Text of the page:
MONTPELIER – Sen. Peter Galbraith, a Windham County Democrat who opposes the gas industry practice of hydraulic fracturing and the building of wind turbines on Vermont ridgelines, will introduce separate bills next year to address the controversial energy issues.
Galbraith’s pre-emptive strike against the natural gas extraction method called hydrofracking may meet with a receptive audience among key members of the Legislature.
But his wind power bill will face strong resistance.
One of Galbraith’s main proposals would ban utility-scale wind projects unless all the towns in the “viewshed” give their approval with a popular vote.
“Clearly, towns that are visually affected in a significant way or affected by noise in a significant way ought to be able to have a voice in the process,” Galbraith said.
Rep. Tony Klein, chairman of the House Natural Resources and Energy Committee, panned Galbraith’s wind power idea.
“I think it’s nuts,” said Klein, who has supported wind projects on ridgelines in Lowell and Sheffield.
Klein said the Public Service Board, the quasi-judicial panel that issues permits for energy projects, should maintain its role of approving or denying permits rather than relying on referendums in towns.
Galbraith’s bill would have to pass through Klein’s committee if it makes it out of the Senate or is introduced separately in the House.
In either case, Klein said, the wind power bill would “stay on the wall” in his committee room and not be taken up.
Galbraith’s proposal appears to be a poorly disguised attempt to halt wind projects altogether, Klein said.
“I think people should just be honest, and if their intent is to ban a potential source of energy generation in the state, then have the nerve and honesty to come out and ban it,” said Klein. “Stop with all this stealth.”
Galbraith acknowledged that he opposes wind projects on Vermont’s mountains generally and said the net effect of the viewshed requirement might be to block some projects.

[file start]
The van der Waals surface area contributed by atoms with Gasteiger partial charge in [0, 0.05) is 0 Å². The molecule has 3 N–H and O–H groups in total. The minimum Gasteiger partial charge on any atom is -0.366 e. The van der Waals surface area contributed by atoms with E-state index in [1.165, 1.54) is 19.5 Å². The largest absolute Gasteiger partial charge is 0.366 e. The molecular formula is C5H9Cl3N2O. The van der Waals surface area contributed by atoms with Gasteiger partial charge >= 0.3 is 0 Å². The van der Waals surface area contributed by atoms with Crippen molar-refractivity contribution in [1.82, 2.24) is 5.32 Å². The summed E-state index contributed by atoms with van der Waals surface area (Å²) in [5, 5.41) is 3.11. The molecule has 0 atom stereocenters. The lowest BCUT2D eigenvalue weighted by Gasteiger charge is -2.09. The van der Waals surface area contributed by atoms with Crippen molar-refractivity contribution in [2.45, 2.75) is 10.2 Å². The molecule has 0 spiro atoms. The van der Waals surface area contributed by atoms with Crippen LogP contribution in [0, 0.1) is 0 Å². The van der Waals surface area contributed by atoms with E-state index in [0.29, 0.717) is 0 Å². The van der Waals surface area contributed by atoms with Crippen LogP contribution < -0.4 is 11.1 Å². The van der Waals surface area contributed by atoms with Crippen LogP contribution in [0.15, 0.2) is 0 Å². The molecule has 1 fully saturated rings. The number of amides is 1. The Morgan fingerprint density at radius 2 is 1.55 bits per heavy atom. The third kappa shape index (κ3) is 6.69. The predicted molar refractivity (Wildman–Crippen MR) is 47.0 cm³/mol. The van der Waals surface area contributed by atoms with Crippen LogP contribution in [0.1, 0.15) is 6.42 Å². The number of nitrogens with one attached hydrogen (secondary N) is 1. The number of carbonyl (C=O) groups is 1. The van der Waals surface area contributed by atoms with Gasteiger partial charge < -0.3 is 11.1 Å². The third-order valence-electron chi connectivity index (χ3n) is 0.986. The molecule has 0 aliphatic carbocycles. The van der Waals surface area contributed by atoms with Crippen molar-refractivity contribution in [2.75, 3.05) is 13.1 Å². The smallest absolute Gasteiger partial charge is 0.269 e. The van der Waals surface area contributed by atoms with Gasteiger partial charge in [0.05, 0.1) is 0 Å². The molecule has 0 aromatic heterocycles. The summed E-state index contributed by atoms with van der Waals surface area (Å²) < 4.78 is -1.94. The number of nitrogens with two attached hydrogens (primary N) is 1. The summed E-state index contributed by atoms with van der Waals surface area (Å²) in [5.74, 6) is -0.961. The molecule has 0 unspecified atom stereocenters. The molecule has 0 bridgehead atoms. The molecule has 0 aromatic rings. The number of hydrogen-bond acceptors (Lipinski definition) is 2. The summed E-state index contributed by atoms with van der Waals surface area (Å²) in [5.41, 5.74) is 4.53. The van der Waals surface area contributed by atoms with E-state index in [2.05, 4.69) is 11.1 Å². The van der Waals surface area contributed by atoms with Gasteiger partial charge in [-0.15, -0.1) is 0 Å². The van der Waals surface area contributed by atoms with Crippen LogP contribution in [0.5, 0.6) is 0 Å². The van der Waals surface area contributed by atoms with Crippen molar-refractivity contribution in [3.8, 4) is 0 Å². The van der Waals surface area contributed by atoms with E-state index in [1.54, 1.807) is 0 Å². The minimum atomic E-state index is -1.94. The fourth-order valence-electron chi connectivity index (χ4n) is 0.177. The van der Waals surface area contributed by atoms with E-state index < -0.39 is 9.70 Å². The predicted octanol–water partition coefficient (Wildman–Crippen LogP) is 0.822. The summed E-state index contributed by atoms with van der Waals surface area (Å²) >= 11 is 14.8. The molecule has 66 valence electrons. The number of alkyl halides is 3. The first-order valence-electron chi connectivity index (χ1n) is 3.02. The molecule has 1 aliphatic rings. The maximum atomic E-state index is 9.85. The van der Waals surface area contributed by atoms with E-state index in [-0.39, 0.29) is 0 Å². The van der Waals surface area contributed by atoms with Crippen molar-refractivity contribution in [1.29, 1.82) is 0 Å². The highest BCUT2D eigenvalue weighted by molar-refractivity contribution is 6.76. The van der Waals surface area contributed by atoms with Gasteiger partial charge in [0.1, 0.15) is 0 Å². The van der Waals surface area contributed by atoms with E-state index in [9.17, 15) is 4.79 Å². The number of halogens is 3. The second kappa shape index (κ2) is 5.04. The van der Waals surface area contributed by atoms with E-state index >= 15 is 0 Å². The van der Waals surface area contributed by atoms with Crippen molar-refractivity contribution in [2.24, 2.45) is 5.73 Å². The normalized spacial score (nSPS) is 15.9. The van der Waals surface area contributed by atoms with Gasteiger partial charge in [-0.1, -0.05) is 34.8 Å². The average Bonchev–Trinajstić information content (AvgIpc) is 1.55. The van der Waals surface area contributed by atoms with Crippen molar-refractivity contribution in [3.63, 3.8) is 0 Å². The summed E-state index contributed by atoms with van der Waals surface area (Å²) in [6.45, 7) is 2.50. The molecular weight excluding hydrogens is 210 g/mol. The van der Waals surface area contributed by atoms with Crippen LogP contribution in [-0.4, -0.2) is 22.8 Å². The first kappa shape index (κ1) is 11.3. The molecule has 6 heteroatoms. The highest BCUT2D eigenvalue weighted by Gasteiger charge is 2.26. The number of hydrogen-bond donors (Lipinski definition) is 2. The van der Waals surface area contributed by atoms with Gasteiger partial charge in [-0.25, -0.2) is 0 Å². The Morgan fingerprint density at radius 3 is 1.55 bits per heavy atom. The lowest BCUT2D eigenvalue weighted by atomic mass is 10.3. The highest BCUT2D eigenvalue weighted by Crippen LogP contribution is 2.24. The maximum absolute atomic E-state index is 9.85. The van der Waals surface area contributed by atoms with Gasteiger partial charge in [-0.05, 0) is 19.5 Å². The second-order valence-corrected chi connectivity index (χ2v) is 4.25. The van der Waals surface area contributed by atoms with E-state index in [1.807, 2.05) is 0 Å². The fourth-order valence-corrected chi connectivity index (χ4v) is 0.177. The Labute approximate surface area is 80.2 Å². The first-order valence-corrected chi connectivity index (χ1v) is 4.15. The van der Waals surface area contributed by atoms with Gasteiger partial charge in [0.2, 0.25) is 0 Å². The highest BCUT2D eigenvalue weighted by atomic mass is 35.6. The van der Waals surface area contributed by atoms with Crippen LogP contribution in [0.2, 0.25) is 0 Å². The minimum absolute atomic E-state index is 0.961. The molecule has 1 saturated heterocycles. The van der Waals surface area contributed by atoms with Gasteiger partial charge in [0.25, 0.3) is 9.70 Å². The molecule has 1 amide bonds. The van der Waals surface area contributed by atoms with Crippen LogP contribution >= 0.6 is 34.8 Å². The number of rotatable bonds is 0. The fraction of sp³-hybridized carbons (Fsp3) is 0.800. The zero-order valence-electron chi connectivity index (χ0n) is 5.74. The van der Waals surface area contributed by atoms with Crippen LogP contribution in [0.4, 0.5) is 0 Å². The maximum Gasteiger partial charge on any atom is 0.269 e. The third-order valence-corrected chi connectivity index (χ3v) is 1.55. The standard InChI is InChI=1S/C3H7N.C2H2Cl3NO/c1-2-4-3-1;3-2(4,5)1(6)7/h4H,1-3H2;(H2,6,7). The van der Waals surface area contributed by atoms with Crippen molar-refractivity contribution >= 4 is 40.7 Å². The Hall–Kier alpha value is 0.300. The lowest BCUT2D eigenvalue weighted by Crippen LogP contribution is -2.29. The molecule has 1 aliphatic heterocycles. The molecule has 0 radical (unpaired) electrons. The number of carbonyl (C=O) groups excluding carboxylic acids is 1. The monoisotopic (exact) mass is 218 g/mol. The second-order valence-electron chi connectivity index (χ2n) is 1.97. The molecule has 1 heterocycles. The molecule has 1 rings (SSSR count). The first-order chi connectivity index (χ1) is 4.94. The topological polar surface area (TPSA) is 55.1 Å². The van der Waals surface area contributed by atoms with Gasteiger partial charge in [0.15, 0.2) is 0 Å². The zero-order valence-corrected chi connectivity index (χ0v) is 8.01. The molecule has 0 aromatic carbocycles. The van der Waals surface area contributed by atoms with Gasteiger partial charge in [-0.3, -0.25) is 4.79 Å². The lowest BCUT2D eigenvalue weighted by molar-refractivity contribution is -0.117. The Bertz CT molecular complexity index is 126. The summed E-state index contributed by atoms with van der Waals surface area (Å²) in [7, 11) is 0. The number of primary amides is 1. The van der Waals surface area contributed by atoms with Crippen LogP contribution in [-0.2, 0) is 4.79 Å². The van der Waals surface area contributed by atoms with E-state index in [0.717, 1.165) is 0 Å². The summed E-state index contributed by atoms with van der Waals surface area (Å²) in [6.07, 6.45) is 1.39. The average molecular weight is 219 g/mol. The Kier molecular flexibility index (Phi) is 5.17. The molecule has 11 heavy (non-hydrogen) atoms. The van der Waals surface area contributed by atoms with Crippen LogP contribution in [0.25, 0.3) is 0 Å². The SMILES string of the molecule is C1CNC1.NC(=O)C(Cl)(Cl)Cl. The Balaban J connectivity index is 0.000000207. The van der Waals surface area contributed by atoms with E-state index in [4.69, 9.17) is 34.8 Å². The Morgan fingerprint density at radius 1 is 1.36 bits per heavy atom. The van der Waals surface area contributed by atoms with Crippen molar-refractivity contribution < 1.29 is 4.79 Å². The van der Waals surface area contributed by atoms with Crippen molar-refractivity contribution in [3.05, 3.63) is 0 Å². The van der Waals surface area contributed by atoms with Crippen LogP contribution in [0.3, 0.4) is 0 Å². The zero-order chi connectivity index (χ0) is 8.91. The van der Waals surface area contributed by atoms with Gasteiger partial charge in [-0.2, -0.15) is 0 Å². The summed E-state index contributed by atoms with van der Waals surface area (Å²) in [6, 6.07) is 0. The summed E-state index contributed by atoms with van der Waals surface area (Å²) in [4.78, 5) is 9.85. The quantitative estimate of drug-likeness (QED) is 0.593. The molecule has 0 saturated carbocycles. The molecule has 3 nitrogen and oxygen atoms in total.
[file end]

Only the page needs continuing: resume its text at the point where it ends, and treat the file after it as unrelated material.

“It goes to a larger point, which is that I don’t believe the future of wind is on the ridgelines of Vermont,” said Galbraith. “And we shouldn’t be despoiling our mountains for what is a very marginal gain in renewable energy.”
Galbraith isn’t proposing an outright ban, he said, because there could be projects worth pursuing that are largely hidden from view and have approval from all the surrounding towns.
Galbraith argues that the country’s wind development should take place offshore where the potential for energy generation is vast. Wind projects in Vermont are minuscule in the larger energy picture, he said.
“The impetus for wind in Vermont on ridgelines is more an ideological statement than it is about the actual effect on the environment or the economics of it,” Galbraith said. “These projects would not exist but for massive federal – and some state – subsidies.”
Wind projects have been sources of intense controversy in recent months, leading to protests and – in the case of the Lowell project – court hearings and arrests. Opponents say the areas where the towers are being placed are environmentally sensitive and shouldn’t be tampered with.
But the projects are moving forward. This fall the 16 towers at Sheffield started producing power, and construction continues in Lowell, which will be the largest project in Vermont when it is completed.